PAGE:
The game has a large variety of spells and artifacts that allow for all types of playstyles. The occasional references made toward other series are exciting to discover and never a bore to read. Obtaining these spells and artifacts are random, however, the game offers an option to increase the chances of collecting specific categories to help build up your deck the way you want it.
Each run is associated with a specific seed. These seeds can be used to revisit the set path to Eden, allowing players to plan ahead and make better moves to improve their chances of accomplishing their goal. They can also be shared among the community in its number format. Unfortunately, the game does not do a great job of explaining how it works or instigating it’s optional for a player’s first run, as some players might go as far as entering custom names into it.
While some players might see it as a useless mechanic, people accustomed to roguelike games will have no issue quickly adapting to it. Observant and curious players will still have to look outside the game itself to fully understand and use this mechanic.
Graphics and Soundtrack
The game looks great visually with each character sufficiently detailed to work in a grid-based battlefield game, movement and attack animations run smoothly, and the fast-paced multi-event gameplay is clear on the Nintendo Switch.
The soundtrack also fits in well with the type of game One Step From Eden is. It doesn’t disrupt your attention from the gameplay and it never becomes annoying to listen to or repetitive after constant attempts at making it to Eden.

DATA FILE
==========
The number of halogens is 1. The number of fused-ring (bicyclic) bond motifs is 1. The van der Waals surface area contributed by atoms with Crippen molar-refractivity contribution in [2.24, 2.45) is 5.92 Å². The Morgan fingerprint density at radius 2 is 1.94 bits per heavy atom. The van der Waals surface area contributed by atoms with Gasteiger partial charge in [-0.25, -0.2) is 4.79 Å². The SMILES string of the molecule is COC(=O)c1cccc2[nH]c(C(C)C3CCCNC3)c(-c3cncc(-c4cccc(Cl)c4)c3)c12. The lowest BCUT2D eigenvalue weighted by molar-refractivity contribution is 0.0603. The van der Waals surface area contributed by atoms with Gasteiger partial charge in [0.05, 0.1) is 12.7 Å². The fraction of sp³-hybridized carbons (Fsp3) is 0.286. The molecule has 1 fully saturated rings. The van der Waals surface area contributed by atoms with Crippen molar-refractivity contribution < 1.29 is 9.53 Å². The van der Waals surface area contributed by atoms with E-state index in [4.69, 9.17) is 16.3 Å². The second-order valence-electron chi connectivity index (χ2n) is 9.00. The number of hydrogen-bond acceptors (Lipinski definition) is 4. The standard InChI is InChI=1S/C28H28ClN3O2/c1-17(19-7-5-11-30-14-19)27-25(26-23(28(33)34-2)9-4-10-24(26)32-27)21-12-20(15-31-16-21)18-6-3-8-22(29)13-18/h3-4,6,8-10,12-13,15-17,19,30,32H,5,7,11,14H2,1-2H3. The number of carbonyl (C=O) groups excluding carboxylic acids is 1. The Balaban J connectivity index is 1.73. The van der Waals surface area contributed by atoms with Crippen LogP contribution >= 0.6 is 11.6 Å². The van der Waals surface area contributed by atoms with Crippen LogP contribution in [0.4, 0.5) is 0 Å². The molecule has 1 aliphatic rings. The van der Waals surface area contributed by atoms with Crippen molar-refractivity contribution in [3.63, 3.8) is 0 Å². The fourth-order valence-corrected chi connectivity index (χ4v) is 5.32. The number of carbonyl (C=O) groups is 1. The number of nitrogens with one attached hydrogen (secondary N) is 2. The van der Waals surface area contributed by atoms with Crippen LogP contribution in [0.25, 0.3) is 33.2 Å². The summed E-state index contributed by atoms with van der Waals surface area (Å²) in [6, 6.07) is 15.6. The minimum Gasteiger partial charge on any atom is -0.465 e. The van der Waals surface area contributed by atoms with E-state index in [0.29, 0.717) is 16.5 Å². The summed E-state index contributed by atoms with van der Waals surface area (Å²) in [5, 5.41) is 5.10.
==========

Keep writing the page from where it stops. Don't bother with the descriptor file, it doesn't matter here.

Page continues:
Multiplayer and Content Updates
Multiplayer gameplay is present in the game, however, as of writing this review, it’s limited to local play. If you have a friend who lives nearby and an extra controller, you can buddy-up and play together in either co-op or pvp mode. Co-op lets you try to ascend to Eden together with a friend with a catch – health is shared between both players. It feels strange and may take some time getting used to, but two heads may turn out to be better than one. PvP, on the other hand, lets you fight against a friend locally. Immediate accessibility to content would have made the experience better.
The developer has made it clear that he plans to release new content in the future for the game, therefore, there is hope for an online multiplayer update, which would be a drastic improvement to the longevity of such a game. Collecting spells/artifacts, trading them, and fighting against others over Wi-Fi would give fans what the MegaMan Battle Network series failed to deliver.
One Step From Eden may seem short in theory, but it offers many hours of gameplay from its harsh difficulty and replayability. It’s been designed in a way where it never feels repetitive, no matter how many runs you go through. In addition, it succeeds in filling the void of the lack of a new MegaMan Battle Network game to a certain degree, however, it may not appeal to everyone because of its unforgiving difficulty.
One Step From Eden gets a 9/10.